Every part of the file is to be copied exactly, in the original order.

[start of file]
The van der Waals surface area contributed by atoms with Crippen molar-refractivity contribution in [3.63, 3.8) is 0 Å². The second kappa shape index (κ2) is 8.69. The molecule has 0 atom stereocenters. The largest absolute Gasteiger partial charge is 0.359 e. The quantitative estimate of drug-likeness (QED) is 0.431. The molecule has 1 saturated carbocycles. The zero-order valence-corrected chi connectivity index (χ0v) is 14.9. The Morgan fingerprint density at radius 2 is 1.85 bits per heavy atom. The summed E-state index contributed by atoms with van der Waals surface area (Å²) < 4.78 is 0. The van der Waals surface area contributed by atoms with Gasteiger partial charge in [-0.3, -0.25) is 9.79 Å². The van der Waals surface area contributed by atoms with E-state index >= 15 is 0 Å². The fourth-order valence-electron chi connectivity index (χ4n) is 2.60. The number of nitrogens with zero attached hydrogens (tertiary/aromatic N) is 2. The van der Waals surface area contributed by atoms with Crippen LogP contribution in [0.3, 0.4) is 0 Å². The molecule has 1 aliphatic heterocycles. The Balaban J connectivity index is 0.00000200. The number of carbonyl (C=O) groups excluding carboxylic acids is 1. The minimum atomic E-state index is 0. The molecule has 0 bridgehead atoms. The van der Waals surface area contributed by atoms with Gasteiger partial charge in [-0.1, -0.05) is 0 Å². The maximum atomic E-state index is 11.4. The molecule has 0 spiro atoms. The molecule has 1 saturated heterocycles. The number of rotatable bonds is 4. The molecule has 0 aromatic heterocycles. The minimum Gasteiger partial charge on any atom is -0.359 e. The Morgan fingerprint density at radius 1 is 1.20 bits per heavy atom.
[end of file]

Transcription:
The van der Waals surface area contributed by atoms with Crippen molar-refractivity contribution in [3.63, 3.8) is 0 Å². The second kappa shape index (κ2) is 8.69. The molecule has 0 atom stereocenters. The largest absolute Gasteiger partial charge is 0.359 e. The quantitative estimate of drug-likeness (QED) is 0.431. The molecule has 1 saturated carbocycles. The zero-order valence-corrected chi connectivity index (χ0v) is 14.9. The Morgan fingerprint density at radius 2 is 1.85 bits per heavy atom. The summed E-state index contributed by atoms with van der Waals surface area (Å²) < 4.78 is 0. The van der Waals surface area contributed by atoms with Gasteiger partial charge in [-0.3, -0.25) is 9.79 Å². The van der Waals surface area contributed by atoms with E-state index >= 15 is 0 Å². The fourth-order valence-electron chi connectivity index (χ4n) is 2.60. The number of nitrogens with zero attached hydrogens (tertiary/aromatic N) is 2. The van der Waals surface area contributed by atoms with Crippen LogP contribution in [0.3, 0.4) is 0 Å². The molecule has 1 aliphatic heterocycles. The Balaban J connectivity index is 0.00000200. The number of carbonyl (C=O) groups excluding carboxylic acids is 1. The minimum atomic E-state index is 0. The molecule has 0 bridgehead atoms. The van der Waals surface area contributed by atoms with Gasteiger partial charge in [-0.1, -0.05) is 0 Å². The maximum atomic E-state index is 11.4. The molecule has 0 spiro atoms. The molecule has 1 saturated heterocycles. The number of rotatable bonds is 4. The molecule has 0 aromatic heterocycles. The minimum Gasteiger partial charge on any atom is -0.359 e. The Morgan fingerprint density at radius 1 is 1.20 bits per heavy atom.